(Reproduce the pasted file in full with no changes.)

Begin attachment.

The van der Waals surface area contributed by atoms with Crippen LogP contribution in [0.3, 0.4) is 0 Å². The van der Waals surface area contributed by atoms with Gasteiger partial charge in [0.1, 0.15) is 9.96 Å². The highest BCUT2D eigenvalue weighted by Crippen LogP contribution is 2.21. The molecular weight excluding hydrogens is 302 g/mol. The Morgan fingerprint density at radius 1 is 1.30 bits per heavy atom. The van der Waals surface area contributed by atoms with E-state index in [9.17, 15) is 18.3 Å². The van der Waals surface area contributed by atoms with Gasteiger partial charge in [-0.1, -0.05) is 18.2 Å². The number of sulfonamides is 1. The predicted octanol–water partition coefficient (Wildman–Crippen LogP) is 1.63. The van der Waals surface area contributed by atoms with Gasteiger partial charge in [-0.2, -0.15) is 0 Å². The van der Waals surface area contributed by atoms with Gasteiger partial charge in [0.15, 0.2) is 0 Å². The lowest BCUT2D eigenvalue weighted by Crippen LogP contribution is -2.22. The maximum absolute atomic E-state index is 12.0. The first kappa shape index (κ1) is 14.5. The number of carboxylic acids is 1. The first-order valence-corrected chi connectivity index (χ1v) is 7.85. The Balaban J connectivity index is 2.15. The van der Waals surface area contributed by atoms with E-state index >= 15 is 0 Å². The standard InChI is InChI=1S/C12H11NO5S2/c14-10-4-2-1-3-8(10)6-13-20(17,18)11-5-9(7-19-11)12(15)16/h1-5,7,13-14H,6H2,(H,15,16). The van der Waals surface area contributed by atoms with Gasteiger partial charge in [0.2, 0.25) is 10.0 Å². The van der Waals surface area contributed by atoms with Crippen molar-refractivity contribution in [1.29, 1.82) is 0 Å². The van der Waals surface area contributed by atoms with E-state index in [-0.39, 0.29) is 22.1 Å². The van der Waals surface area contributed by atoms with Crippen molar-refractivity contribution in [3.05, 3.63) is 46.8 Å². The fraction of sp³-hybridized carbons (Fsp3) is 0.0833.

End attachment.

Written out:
The van der Waals surface area contributed by atoms with Crippen LogP contribution in [0.3, 0.4) is 0 Å². The van der Waals surface area contributed by atoms with Gasteiger partial charge in [0.1, 0.15) is 9.96 Å². The highest BCUT2D eigenvalue weighted by Crippen LogP contribution is 2.21. The molecular weight excluding hydrogens is 302 g/mol. The Morgan fingerprint density at radius 1 is 1.30 bits per heavy atom. The van der Waals surface area contributed by atoms with E-state index in [9.17, 15) is 18.3 Å². The van der Waals surface area contributed by atoms with Gasteiger partial charge in [-0.1, -0.05) is 18.2 Å². The number of sulfonamides is 1. The predicted octanol–water partition coefficient (Wildman–Crippen LogP) is 1.63. The van der Waals surface area contributed by atoms with Gasteiger partial charge in [-0.2, -0.15) is 0 Å². The van der Waals surface area contributed by atoms with Gasteiger partial charge in [0.15, 0.2) is 0 Å². The lowest BCUT2D eigenvalue weighted by Crippen LogP contribution is -2.22. The maximum absolute atomic E-state index is 12.0. The first kappa shape index (κ1) is 14.5. The number of carboxylic acids is 1. The first-order valence-corrected chi connectivity index (χ1v) is 7.85. The Balaban J connectivity index is 2.15. The van der Waals surface area contributed by atoms with E-state index >= 15 is 0 Å². The standard InChI is InChI=1S/C12H11NO5S2/c14-10-4-2-1-3-8(10)6-13-20(17,18)11-5-9(7-19-11)12(15)16/h1-5,7,13-14H,6H2,(H,15,16). The van der Waals surface area contributed by atoms with Gasteiger partial charge in [0.2, 0.25) is 10.0 Å². The van der Waals surface area contributed by atoms with Crippen molar-refractivity contribution in [1.29, 1.82) is 0 Å². The van der Waals surface area contributed by atoms with E-state index in [-0.39, 0.29) is 22.1 Å². The van der Waals surface area contributed by atoms with Crippen molar-refractivity contribution in [3.05, 3.63) is 46.8 Å². The fraction of sp³-hybridized carbons (Fsp3) is 0.0833.